A MAYOR has been accused of misleading the public over the cost of demolishing part of a former steelwork site by his rival.
Jessie Joe Jacobs, the Labour candidate to be Tees Valley mayor, accused incumbent Ben Houchen of “misleading the public” over the cost of retaining Redcar’s blast furnace.
In July, Mr Houchen announced the blast furnace and coke ovens on the former SSI site were among the structures to be demolished as part of a five-year £150m programme to clear the site for regeneration.
He has previously said the cost of retaining the structure would be “astronomical” and is expected to be in excess of £33m.
The cost of demolishing the furnace is not known.
Ms Jacobs, who is part of the Save our Steel Heritage campaign, which was launched last week, says having the blast furnace as a tourism attraction would create jobs and could unlock potential investment in the site.
She said:“The former steel works site has huge potential for jobs, industry and investment. To have a significant heritage structure such as the blast furnace, as an iconic attraction, not only unlocks further investment potential in the site, it also unlocks more jobs and investment for the whole of Redcar, by putting it firmly on the international tourist map.
“We need jobs for everyone and having both a tourism offer and industrial offer would give the people of Southbank, Redcar and the Tees Valley more opportunities which is what is so badly needed right now.
“The mayor is playing politics and misleading the public saying the furnace is too expensive to keep, the truth is he has no idea how much it would cost because he never did the feasibility study.
“The steelworks site is huge, the size of Gibraltar; it has room for both significant industrial redevelopment and retention of the Blast furnace, Coke Oven battery and Dorman Long tower which you can see in the map, have a tiny footprint in comparison. Keeping these structures were part of the original master plan from the very beginning.”
Mr Houchen denied that no feasibility study had been done, saying Primetals, the company which built the blast furnace, had produced a report, which was currently being updated.
Tees Valley Mayor Ben Houchen
A spokesman said the report would be published when updated to reflect the current state of the structure.
He added retaining it would impact on Net Zero Teesside, which will make use of the site’s existing underground infrastructure.
Mr Houchen said: “The cost of keeping the blast furnace will be in excess of £33million. We are in the process of getting an updated final report completed from the company that built the blast furnace in 1979, so there is nobody better to tell us about the exact costs and challenges we face in keeping this extremely dangerous structure which is cordoned off to stop injuries occurring due to its unsafe conditions which will only further deteriorate with time.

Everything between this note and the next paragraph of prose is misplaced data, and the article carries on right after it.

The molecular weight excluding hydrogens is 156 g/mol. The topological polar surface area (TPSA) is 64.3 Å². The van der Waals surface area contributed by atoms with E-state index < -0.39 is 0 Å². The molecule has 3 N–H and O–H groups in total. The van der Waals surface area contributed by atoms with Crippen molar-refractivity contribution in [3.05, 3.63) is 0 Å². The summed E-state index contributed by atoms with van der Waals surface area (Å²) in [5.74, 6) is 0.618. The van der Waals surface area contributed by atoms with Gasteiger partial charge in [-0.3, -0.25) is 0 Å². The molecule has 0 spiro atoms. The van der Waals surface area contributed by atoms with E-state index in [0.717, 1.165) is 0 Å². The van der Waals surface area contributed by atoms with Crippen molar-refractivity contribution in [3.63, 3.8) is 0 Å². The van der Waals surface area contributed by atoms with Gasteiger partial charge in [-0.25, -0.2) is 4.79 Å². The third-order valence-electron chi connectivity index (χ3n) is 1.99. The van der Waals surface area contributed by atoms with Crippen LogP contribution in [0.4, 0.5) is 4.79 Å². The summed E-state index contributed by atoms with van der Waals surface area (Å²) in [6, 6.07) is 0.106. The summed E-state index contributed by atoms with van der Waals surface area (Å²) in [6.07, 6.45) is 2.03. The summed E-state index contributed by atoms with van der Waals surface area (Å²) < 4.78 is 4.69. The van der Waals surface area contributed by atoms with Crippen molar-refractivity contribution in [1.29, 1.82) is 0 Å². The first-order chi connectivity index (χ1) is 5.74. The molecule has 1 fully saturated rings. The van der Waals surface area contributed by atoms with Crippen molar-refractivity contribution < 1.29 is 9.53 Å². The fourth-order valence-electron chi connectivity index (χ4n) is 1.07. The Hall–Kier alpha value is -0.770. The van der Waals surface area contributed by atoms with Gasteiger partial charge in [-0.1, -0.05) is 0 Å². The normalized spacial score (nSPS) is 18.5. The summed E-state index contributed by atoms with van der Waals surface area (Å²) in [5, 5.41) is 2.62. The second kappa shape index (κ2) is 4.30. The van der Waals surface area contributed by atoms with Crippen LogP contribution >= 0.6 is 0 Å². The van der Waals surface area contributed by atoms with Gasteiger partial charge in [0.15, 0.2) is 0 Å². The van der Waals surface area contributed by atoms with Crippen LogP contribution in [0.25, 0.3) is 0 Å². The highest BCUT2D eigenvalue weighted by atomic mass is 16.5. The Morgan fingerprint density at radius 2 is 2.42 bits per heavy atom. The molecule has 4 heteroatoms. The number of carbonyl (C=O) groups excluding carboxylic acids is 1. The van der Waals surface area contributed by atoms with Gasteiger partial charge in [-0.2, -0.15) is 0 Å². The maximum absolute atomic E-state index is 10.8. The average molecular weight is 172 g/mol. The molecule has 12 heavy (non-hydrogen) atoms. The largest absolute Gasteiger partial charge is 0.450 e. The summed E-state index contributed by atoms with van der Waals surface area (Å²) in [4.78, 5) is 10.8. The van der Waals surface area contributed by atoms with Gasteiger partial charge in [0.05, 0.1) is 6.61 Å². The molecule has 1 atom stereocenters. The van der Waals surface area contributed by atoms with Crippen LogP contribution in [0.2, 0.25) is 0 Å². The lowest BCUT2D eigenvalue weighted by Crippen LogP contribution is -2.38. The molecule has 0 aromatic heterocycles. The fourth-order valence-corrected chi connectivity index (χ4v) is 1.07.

“My Labour opponent’s comment that the location of the blast furnace will not impact future development shows she has no understanding of the site and how it works. With British Steel, Wilton and Redcar Bulk Terminal all forming part of the site, it is impossible to turn it into a tourist attraction. If she was serious about marking the heritage of iron and steelmaking she would back a realistic proposal rather than trying to score cheap political points.
“Net Zero Teesside is located on a specific part of the site right next to the blast furnace to make use of existing underground infrastructure, so keeping the blast furnace would impact on Net Zero’s plans. This is clearly evidenced in their planning documents that are publicly available.
“This also shows that not only would Labour’s plans stop us creating thousands of jobs, they would stop us creating the good quality, high skilled, clean, 21st century jobs that will put this region at the forefront of UK clean growth, and all of our hard work to make us a trail blazer in the industries of the future would be undone.
“A recent survey of more than 1,000 people showed 70 per cent of people wanted to demolish the blast furnace. The overwhelming majority of feedback I have had from former steelworkers to people living in Redcar is they want us to look to the future and move on.
“They understand the complexities and potential of the site and want us to bring in investment and create thousands of jobs on the site for the people of Teesside, Darlington and Hartlepool, which are more important than ever before. Unlike my opponent, I am listening to the people I represent and acting accordingly.
Geoff Taylor, chair of Save Our Steel Heritage called on the Tees Valley Combined Authority to pause demolition and carry out a feasibility study into the cost of preserving the structures.
He said: “We can’t let politics get in the way of progress. We are proud of our past and have faith in our future.
“There is a strong case for both industrial heritage and industrial development and we won’t let anyone steal our steel heritage.”